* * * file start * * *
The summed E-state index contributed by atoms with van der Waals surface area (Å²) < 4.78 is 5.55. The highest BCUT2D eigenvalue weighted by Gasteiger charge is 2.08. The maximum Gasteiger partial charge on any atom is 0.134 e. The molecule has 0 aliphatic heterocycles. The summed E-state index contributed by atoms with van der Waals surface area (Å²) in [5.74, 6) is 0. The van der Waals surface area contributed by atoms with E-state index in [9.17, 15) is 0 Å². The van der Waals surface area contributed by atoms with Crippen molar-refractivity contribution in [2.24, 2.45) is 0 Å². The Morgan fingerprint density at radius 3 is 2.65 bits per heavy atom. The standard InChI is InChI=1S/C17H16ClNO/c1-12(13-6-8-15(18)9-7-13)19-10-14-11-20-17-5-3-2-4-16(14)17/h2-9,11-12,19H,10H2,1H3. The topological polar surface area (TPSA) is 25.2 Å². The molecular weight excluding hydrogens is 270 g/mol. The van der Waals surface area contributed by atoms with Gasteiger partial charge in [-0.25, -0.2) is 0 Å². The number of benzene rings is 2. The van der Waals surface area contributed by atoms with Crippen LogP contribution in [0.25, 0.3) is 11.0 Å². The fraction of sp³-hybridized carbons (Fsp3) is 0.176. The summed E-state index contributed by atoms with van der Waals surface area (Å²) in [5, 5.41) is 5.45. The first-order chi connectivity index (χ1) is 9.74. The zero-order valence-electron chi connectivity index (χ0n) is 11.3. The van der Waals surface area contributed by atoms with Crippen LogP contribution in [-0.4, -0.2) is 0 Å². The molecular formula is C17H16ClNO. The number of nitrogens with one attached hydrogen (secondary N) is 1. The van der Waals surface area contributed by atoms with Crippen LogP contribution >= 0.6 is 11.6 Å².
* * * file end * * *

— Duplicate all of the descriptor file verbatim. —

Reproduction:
The summed E-state index contributed by atoms with van der Waals surface area (Å²) < 4.78 is 5.55. The highest BCUT2D eigenvalue weighted by Gasteiger charge is 2.08. The maximum Gasteiger partial charge on any atom is 0.134 e. The molecule has 0 aliphatic heterocycles. The summed E-state index contributed by atoms with van der Waals surface area (Å²) in [5.74, 6) is 0. The van der Waals surface area contributed by atoms with E-state index in [9.17, 15) is 0 Å². The van der Waals surface area contributed by atoms with Crippen molar-refractivity contribution in [2.24, 2.45) is 0 Å². The Morgan fingerprint density at radius 3 is 2.65 bits per heavy atom. The standard InChI is InChI=1S/C17H16ClNO/c1-12(13-6-8-15(18)9-7-13)19-10-14-11-20-17-5-3-2-4-16(14)17/h2-9,11-12,19H,10H2,1H3. The topological polar surface area (TPSA) is 25.2 Å². The molecular weight excluding hydrogens is 270 g/mol. The van der Waals surface area contributed by atoms with Gasteiger partial charge in [-0.25, -0.2) is 0 Å². The number of benzene rings is 2. The van der Waals surface area contributed by atoms with Crippen LogP contribution in [0.25, 0.3) is 11.0 Å². The fraction of sp³-hybridized carbons (Fsp3) is 0.176. The summed E-state index contributed by atoms with van der Waals surface area (Å²) in [5, 5.41) is 5.45. The first-order chi connectivity index (χ1) is 9.74. The zero-order valence-electron chi connectivity index (χ0n) is 11.3. The van der Waals surface area contributed by atoms with Crippen LogP contribution in [-0.4, -0.2) is 0 Å². The molecular formula is C17H16ClNO. The number of nitrogens with one attached hydrogen (secondary N) is 1. The van der Waals surface area contributed by atoms with Crippen LogP contribution >= 0.6 is 11.6 Å².